Home » Issues & Poems » Issue Four » from GRACELINE


Jane Duran

This poem forms part of my long sequence Graceline. In 1955 I traveled with my mother and sisters from New York to Valparaiso, Chile, on a Grace Line ship. My father had been posted to CEPAL, the UN office in Santiago, and was awaiting our arrival. Our boat, the Santa Barbara, was a cargo ship, which also carried some passengers. It stopped in many ports, and traveled through the Panama Canal, then down the Pacific coast of South America.

Because the journey is so central to the book, many of the poems don’t adhere to the left hand margin, but break loose from their moorings. This is very freeing. In the case of this mini-sequence, Panama Canal, the form is fairly regular and contained, but the second line of every verse is indented. I think this amplifies, or emphasizes the meaning of each line: the spacing encourages you to look at each line and image separately and slowly. It also, to me, has a destabilising effect.

I wanted to learn more about the Canal, to try to recreate the voyage, but in the end I was drawn to the story of how the Canal was built. Matthew Parker’s brilliantly researched book Panama Fever, with its eyewitness accounts, was a harrowing and powerful way into this territory. As I imagined the lives of the workers on the Canal, I tried to bring the experience into poetry, through narrative and suggestion. The sections on the building of the Canal are faintly drawn sketches suggesting the cruel conditions faced by the workers who built the Canal, and also the resistance of the jungle itself to this vast enterprise.


Panama Canal

     En mi soledad

  he visto cosas muy claras,

  que no son verdad.*


 Antonio Machado (Proverbios y Cantares)




Unerringly, our ship recovers speed.

There is a splinter in my foot

my mother takes out with a needle.


Seeing each port for the first time

I cannot immediately interpret it.

I hold the picture upside down, I squint,


and there is also what happens to land

faraway, as the Atlantic weather changes,

and to language in all its emotive climates.


The ship dreams a little

as it waits in the Gatún Lock.

I feel the tumult of  its patience under my feet.




Now liners pass us on the Canal,

swanky cruisers showing off,

cargo ships with red or black funnels,


nothing helpless or impeded.

On deck my sister holds her hands out –

the butterflies travel against us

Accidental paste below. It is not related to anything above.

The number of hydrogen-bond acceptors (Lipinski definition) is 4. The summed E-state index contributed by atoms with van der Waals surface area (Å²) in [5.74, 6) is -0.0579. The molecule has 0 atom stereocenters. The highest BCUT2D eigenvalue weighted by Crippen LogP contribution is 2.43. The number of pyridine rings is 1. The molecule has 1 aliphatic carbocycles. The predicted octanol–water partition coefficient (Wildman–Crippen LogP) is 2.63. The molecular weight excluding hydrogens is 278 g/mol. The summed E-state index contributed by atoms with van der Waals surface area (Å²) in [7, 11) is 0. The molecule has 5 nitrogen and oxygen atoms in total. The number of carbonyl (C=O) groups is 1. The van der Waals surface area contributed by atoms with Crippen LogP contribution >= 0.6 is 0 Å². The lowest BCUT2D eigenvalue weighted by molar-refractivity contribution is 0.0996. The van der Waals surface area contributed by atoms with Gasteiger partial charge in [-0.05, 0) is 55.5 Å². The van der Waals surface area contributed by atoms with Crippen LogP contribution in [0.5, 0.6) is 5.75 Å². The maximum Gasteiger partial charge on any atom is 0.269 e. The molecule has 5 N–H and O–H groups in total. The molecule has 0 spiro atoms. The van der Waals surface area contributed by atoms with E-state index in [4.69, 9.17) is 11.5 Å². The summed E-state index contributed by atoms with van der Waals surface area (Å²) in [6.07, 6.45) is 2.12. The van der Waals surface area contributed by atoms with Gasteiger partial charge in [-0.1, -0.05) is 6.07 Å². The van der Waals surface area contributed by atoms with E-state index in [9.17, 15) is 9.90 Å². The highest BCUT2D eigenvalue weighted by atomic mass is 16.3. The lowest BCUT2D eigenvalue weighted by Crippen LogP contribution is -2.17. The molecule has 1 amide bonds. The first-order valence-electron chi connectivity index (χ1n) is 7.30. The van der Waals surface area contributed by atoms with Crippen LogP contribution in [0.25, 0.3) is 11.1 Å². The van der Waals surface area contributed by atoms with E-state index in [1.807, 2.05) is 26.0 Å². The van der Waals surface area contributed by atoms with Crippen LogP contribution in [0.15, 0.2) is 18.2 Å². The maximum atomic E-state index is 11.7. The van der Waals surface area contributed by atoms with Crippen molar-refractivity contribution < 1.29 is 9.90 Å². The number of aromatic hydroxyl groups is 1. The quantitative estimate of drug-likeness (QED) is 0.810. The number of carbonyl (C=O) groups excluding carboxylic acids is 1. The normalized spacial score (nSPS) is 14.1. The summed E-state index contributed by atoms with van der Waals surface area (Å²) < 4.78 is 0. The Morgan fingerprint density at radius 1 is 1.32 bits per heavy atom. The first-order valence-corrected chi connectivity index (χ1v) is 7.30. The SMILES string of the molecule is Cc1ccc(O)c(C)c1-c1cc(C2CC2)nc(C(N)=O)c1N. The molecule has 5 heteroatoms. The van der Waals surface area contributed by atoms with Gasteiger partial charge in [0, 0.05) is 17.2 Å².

or round us, blue and haphazard,

a mild resistance.

The locks open for us, along the banks


gauzy smalltown-America streets pursue us,

and a jungle passes through our ship.



    *In my solitude/I have seen things very clearly/that are not true.




The men digging on the slopes,

exhausted or sick, stop to look up.

Soft colours in the sepia photograph


are washed in by computer,

artifice – the pale blues

and rust of  their shirts, their trousers;


only the sober eyes are dark

(for who was smiling?) like level tides

with nowhere to go.




Colón, bar-town at the hard

edge of  water, Bottle Alley,


men leaning on the bar doors

out of  the sun,


in the alcohol-soaked mud street:

a day that came and went


but lingered a little

before it left finally, had in it


a letter, a letter from

somewhere else


with no terror, no yellow fever,

no sliding mud, broken boots


and in her handwriting –

dry, dry – an open door


to a smallholding.




I think of  a mud street filling up

with empty bottles.

A man walks over them,


the perilous bridge they make.

I think of  the rum

he pours down his throat,


hat over his eyes

and how it feels good to be

where he is for a few minutes,


to be in that heat after a downpour

where the malaria

and yellow fever mosquitoes


can drink from him

away from the workers’ camp,

70 men to his hut, the night-time


wailing over the dead;

and then he throws the empty bottle

away, still stinking of  rum,


the reeling truth

rolled out into those streets.




When I look at that long photographic

exposure of  the Gaillard Cut


in the slow, myriad 1913 that was,

I see a ship, a hull 


scooped out of  the earth – imagined in the digging.

Railway tracks are laid meticulously


between Gold and Contractors Hills,

locomotives, dirt trains, rock drills


strewn along the base of  the canal,

glimmers of  mud here and there,


drenched clothes, but timid, far-off

points of  light glint like guardian ports;


and then at last the men put down their shovels

and look up


and see mineral oils, iron, sugar,

lumber, canned foods,


coffee, silver, wheat and coal

passing serenely overhead.




Wherever they cut away the land

it kept coming back, sucked in.


What did they hope to hold onto here?

Dynamite, steam shovels,


the dead, the dying?

Or the marrying, babies,


a bride’s dress flaring

in Culebra, her steady gaze.


And the sliding energy

of  the clay when rainwater


penetrated so the clay

all but flew off  the rock


burying men, shovel and pickaxe.

This is how it was:


the hill wanted to run back

into the canal-pit and replace


what was taken away,

and the human wanted to join up


the two oceans with weeping

and wailing.

Join our mailing list

Your email: